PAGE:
Sake Lessons From the Experts

Even if you are a novice sushi bar patron, you’ve certainly heard of saké, the national drink of Japan. It’s one of the oldest alcoholic drink styles in human history, dating back further than 4800 BC. While it was first created in China, it was first mass produced in Japan.

During the past decade, however, saké has seen a huge boom in popularity alongside the craft beer revolution.

Yes, that’s right — the BEER revolution. One of the most common misconceptions about saké is that it’s rice wine. Saké is actually fermented like a beer, complete with different yeast strains.

So now that we have gotten past that, let’s take a deeper look at this misunderstood drink style.

Saké means something different in Japan

We all have a basic idea of what saké is (well, now that we know it isn’t wine). Whether you drink it hot, warm, or cold, saké is pretty much self-explanatory everywhere in the world.

Well, not when you’re in Japan. Saké actually refers to all alcoholic drinks. This may be where the misunderstanding of style came from. Imagine going into a bar and asking for alcohol. You’re bartender is going to look a little confused, right? In Japan, what we consider saké is pronounced “nihonshu.”

Saké has multiple complexities — and multiple price points

Like malted barley, wheat, oats, and a host of other carbohydrate-rich grains used to ferment beer, saké also uses a grain to feed yeast in order to produce alcohol — rice.

But unlike these other grains, using rice is a much more difficult process. Each grain of rice is “polished,” meaning that its outer husk is slowly removed. The more that is removed, the cleaner the starch, and thus, cleaner the drink. And no, a saké brewer does not polish each individual grain of rice. They use large metal strainers and machines to complete the process.

This is akin to a rye whisky or beer. The texture is more coarse and the taste is more rough and sweet. There are other factors that affect taste — namely yeast styles, pasteurization, and filtering, to name a few. But for the most part, the amount of polishing is the most-marketed characteristic.

Here are the three main saké styles you’ll encounter. Yes, there are others, but these are the three that will help get you started:

Junmai — This is the least-polished of saké styles, with approximately 30 percent of the outer husks removed. This produces the most rice-like flavor and is considered the first tier of the saké world.

Ginjo — At between 60 and 50 percent polished, ginjo is usually described with fruity and floral notes. It is a refreshing style, but still offers a little complexity for those who want to up their saké understanding.

Daiginjo — Considered the top tier of the saké world, daiginjo is made in small batches and tends to be much more expensive that the others. At least 50 percent polished, the dominating rice aromas and harsher textures are removed, allowing for more nuanced profiles and a much more delicate body.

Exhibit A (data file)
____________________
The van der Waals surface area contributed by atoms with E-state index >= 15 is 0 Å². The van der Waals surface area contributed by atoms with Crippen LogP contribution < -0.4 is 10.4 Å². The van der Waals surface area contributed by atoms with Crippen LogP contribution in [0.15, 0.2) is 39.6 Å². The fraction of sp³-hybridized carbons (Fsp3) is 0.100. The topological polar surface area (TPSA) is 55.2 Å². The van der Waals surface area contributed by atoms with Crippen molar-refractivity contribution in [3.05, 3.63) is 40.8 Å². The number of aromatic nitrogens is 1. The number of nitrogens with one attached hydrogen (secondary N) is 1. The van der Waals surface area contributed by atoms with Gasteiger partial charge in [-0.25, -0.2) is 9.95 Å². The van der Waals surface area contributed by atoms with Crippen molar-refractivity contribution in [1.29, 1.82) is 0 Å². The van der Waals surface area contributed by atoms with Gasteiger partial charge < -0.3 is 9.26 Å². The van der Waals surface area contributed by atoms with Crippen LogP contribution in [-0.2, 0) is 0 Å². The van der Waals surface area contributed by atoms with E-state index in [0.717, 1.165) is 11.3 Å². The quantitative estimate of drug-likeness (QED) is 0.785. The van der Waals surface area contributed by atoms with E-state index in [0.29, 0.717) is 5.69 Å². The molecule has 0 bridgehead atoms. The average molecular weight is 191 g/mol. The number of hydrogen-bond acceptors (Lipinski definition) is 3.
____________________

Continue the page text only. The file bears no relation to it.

Hot, cold, or warm?

Just like wine and beer, saké is served at different temperatures depending on a number of factors, most notably the weather outside. We suggest speaking with your server or shop owner to find out the best practices based on what you are buying.

Let’s get this out of the way first though. Hot saké is relegated to the cheaper, less polished styles. It is called “joukan” and is best served with oily and fatty meals. The heat from the saké asts as a palate cleanser, while opening up taste buds.

The most popular form of saké is served warm. Called “nurukan,” it is paired with sushi and other colder fish dishes. It’s flavor is usually not too complex and overwhelming, but provides a little warmth for cold restaurants and cold weather.

Cold saké, which is rapidly growing in popularity in the United States, is called “reishu.” You will see this type in bottle shops and wine stores alike. It tends to have more complex flavors and pairs well with sweet meals while contrasting well with sour flavors.

Some Saké customs

Like most everything Japanese, there are hundreds of years of tradition that define them. Saké is no different. What is very interesting — and a little sad — is that saké has lost much of its popularity in Japan now that beer and liquor have become so pervasive. More than two-thirds of the saké breweries have closed in Japan since the early 1900s, with only about 1,000 currently still in business.

But worldwide, saké production has boomed. And with this increase in production, the preservation of the traditions have thankfully carried through to new generations.

Here are a couple traditions to keep in mind:

Spill your saké! — Just like slurping your noodles and eating “loudly,” spilling a little saké when you are pouring it for somebody is a sign of respect — to the host. Most saké cups are accompanied by a small plate to sit on (kinda like a tea cup). This is important when pouring because a little overpour gives homage to the host’s generosity. Sure, this hasn’t taken hold in many countries, but it will certainly show your guests and hosts a little old-school respect.

Don’t pour your own. — This is a big one folks. It is considered impolite to pour your own saké. There are a number of thoughts on this, but at the heart of everything is that saké is considered a conduit for friendship. It is used as an act of bonding between friends and a humbling gesture that is common throughout Japanese society.

Ask questions. — Part of the fun that accompanies trying new things is the research — and alcohol-based researched is the best! But make sure you communicate your intentions to your server. Let them know your level of experience. Tell them what you are planning on eating. Engage them and they’ll return the favor tenfold!